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During last week’s Q2 2023 earnings call, Brookdale Senior Living (NYSE: BKD) CEO Cindy Baier characterized the company’s focus on higher-acuity settings as a competitive differentiator.
“Our diverse portfolio of communities, with a higher mix of assisted living and memory care, sets us apart from the industry, which is skewed towards lower-acuity products,” she said.
Independent living occupancy recovery has been “sequentially a little bit softer” than the rest of the Brookdale portfolio, she noted, and she emphasized the huge incipient demand for more health care-driven senior living as more older adults are living with chronic conditions such as Alzheimer’s disease.
The differing dynamics of IL versus AL and memory care was a theme not only in Brookdale’s call, but over the last two weeks of industry news. The topic was a major discussion point during Ventas’ (NYSE: VTR) earnings call, with the REIT’s results affected by the underperformance of 38 Holiday by Atria IL communities, while Atria and Sunrise drove strong assisted living results.
At National Health Investors (NYSE: NHI), senior housing operating portfolio (SHOP) IL growth was “muted,” while SHOP IL “disappointed” despite an overall “clean” earnings report from Sabra (Nasdaq: SBRA), Stifel analysts wrote in an investor note.
On their earnings call, leaders with Welltower (NYSE: WELL) detailed the launch of the REIT’s first independent living operating platform, enabled by the IRS private letter ruling from late 2021. This marks yet another way that IL is starting to become more differentiated from assisted living and memory care, as REITs are not able to self-operate higher-acuity senior living.
And NIC last week introduced the absorption-to-inventory velocity (AIV) ratio, as an indicator of how effectively new senior housing units are absorbed by the market. Since Q2 2021, the AIV ratio for assisted living has reached an all-time high, “far exceeding any level recorded” by NIC since 2005. The AIV ratios for IL — while also strong — have not exceeded the previous high-water mark, achieved prior to 2015.
In this week’s exclusive, members-only SHN+ Update, I analyze this recent news and offer key takeaways, including:
- Strong demand for higher-acuity senior living could lead the industry to a tipping point in total IL vs Al units
- Memory care could be emerging from years of distress to become a major growth engine for the sector — but innovation is needed
- The typical IL model, though still performing strongly, is at risk of becoming “irrelevant”
Inside current demand dynamics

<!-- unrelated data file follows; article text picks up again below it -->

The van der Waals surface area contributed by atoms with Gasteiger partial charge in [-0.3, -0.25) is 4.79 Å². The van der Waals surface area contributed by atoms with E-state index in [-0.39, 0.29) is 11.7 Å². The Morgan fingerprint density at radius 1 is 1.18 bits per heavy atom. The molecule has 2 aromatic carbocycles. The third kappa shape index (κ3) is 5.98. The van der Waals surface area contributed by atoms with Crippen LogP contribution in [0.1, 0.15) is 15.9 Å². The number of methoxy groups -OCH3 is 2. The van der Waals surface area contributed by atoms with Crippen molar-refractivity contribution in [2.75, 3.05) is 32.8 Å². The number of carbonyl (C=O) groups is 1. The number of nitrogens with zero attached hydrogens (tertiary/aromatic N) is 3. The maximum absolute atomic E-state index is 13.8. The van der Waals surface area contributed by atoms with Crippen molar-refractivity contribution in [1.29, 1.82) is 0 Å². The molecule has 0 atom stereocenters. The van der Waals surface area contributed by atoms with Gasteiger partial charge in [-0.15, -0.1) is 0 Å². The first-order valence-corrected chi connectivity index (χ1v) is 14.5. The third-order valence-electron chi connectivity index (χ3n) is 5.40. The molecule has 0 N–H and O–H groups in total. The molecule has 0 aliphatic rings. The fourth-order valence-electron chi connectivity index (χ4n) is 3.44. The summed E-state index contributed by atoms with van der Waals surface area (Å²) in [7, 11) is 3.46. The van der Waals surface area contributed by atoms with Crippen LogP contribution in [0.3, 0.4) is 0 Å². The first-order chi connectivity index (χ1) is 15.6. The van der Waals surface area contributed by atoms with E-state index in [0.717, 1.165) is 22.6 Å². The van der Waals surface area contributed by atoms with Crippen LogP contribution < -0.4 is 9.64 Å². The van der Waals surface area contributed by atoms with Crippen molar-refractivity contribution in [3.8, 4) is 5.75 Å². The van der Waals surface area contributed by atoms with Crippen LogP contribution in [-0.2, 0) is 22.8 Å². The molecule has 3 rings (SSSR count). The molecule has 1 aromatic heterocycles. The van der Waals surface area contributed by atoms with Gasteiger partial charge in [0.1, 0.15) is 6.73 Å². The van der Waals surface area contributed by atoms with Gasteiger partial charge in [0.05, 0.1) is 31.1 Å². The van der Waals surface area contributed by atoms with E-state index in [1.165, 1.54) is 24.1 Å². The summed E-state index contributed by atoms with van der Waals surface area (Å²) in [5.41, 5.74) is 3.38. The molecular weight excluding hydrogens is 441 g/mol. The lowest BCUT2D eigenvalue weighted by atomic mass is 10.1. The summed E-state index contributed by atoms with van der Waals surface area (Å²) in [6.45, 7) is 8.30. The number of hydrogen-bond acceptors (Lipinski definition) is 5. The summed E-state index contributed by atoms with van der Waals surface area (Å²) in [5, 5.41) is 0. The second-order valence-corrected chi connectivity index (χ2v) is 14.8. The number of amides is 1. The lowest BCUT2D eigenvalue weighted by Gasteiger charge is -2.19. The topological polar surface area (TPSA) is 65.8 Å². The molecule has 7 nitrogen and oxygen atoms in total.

To be clear, the independent living segment of the senior living sector is performing well.
The Q2 2023 for IL communities was 85.4%, which was higher than the 82% for assisted living, according to NIC MAP Vision data. And over the four-quarter period ending in Q2 2023, the AIV ratio for majority independent living communities sat at 22:10 for primary markets and 26:10 for secondary markets.
“This indicates that for every 10 new units introduced in each of the NIC MAP market aggregates, 22 and 26 units were positively absorbed, respectively,” NIC Principal Omar Zahraoui wrote.
Furthermore, executives with publicly traded owners and operators described generally positive momentum for independent living. Ventas’ issues with the 38 Atria by Holiday communities largely came down to “execution” in those locations, rather than any macro concerns with independent living, according to Chief Investment Officer and EVP of Senior Housing Justin Hutchens.
“All of our independent living communities in the U.S. that are not Holiday by Atria are doing great; they have double-digit NOI growth,” he said.
And Baier described being bullish on the prospects for Brookdale’s entire portfolio, including the IL segment.
Yet, industry leaders also recognize the particularly strong demand for assisted living and memory care, and how that is driving the pace of recovery for those types of communities. For instance, NOI increased 32% year-over-year for Ventas’ U.S. assisted living portfolio. And while “all regions and product types” contributed to the 24.2% NOI growth in Welltower’s senior housing operating portfolio, “assisted living continues to outperform independent living, driving exceptionally strong results in the U.S. and U.K.,” said CEO Shankh Mitra.
Even before the pandemic, Brookdale’s strategy centered around higher-acuity senior living; this appears a wise decision, given current trends. Baier portrayed the current strong demand for assisted living and memory care as indicative of what the future holds, saying:
“By 2030, the CDC expects 8.5 million Americans will be living with Alzheimer’s disease. As seniors need more care, there are fewer adult children to support them. The caregiver ratio is projected to fall by an astounding 35% in the decades spanning from 2020 to 2030. This decline, building upon already noticeable decreases prior to 2020, deepens the need for valued, high-quality care and personalized services.”